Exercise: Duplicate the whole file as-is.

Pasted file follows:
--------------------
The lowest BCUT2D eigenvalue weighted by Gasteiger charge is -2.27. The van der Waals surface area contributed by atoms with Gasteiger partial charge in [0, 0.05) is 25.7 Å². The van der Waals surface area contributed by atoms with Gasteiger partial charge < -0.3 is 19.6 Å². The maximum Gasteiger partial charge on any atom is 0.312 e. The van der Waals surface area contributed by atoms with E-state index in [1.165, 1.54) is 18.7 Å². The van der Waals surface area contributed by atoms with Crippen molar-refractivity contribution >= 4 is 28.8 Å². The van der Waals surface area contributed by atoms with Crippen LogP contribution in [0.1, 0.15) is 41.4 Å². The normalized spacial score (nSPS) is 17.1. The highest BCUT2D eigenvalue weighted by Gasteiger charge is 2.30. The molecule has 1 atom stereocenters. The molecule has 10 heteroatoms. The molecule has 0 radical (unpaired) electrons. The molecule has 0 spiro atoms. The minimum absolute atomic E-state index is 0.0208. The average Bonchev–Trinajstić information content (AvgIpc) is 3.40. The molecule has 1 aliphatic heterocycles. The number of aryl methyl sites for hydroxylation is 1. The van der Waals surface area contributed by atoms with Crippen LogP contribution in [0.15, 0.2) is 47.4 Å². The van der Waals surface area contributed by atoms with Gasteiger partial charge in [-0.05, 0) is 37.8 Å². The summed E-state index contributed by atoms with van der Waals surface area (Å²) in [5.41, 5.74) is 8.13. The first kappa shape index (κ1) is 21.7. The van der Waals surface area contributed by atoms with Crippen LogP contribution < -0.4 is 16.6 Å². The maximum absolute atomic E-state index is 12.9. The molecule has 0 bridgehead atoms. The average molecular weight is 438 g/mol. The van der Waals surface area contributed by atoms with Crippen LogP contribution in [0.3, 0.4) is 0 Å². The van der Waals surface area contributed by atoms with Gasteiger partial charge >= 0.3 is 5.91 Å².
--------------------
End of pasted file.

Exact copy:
The lowest BCUT2D eigenvalue weighted by Gasteiger charge is -2.27. The van der Waals surface area contributed by atoms with Gasteiger partial charge in [0, 0.05) is 25.7 Å². The van der Waals surface area contributed by atoms with Gasteiger partial charge < -0.3 is 19.6 Å². The maximum Gasteiger partial charge on any atom is 0.312 e. The van der Waals surface area contributed by atoms with E-state index in [1.165, 1.54) is 18.7 Å². The van der Waals surface area contributed by atoms with Crippen molar-refractivity contribution >= 4 is 28.8 Å². The van der Waals surface area contributed by atoms with Crippen LogP contribution in [0.1, 0.15) is 41.4 Å². The normalized spacial score (nSPS) is 17.1. The highest BCUT2D eigenvalue weighted by Gasteiger charge is 2.30. The molecule has 1 atom stereocenters. The molecule has 10 heteroatoms. The molecule has 0 radical (unpaired) electrons. The molecule has 0 spiro atoms. The minimum absolute atomic E-state index is 0.0208. The average Bonchev–Trinajstić information content (AvgIpc) is 3.40. The molecule has 1 aliphatic heterocycles. The number of aryl methyl sites for hydroxylation is 1. The van der Waals surface area contributed by atoms with Crippen LogP contribution in [0.15, 0.2) is 47.4 Å². The van der Waals surface area contributed by atoms with Gasteiger partial charge in [-0.05, 0) is 37.8 Å². The summed E-state index contributed by atoms with van der Waals surface area (Å²) in [5.41, 5.74) is 8.13. The first kappa shape index (κ1) is 21.7. The van der Waals surface area contributed by atoms with Crippen LogP contribution < -0.4 is 16.6 Å². The maximum absolute atomic E-state index is 12.9. The molecule has 0 bridgehead atoms. The average molecular weight is 438 g/mol. The van der Waals surface area contributed by atoms with Crippen LogP contribution in [0.3, 0.4) is 0 Å². The van der Waals surface area contributed by atoms with Gasteiger partial charge >= 0.3 is 5.91 Å².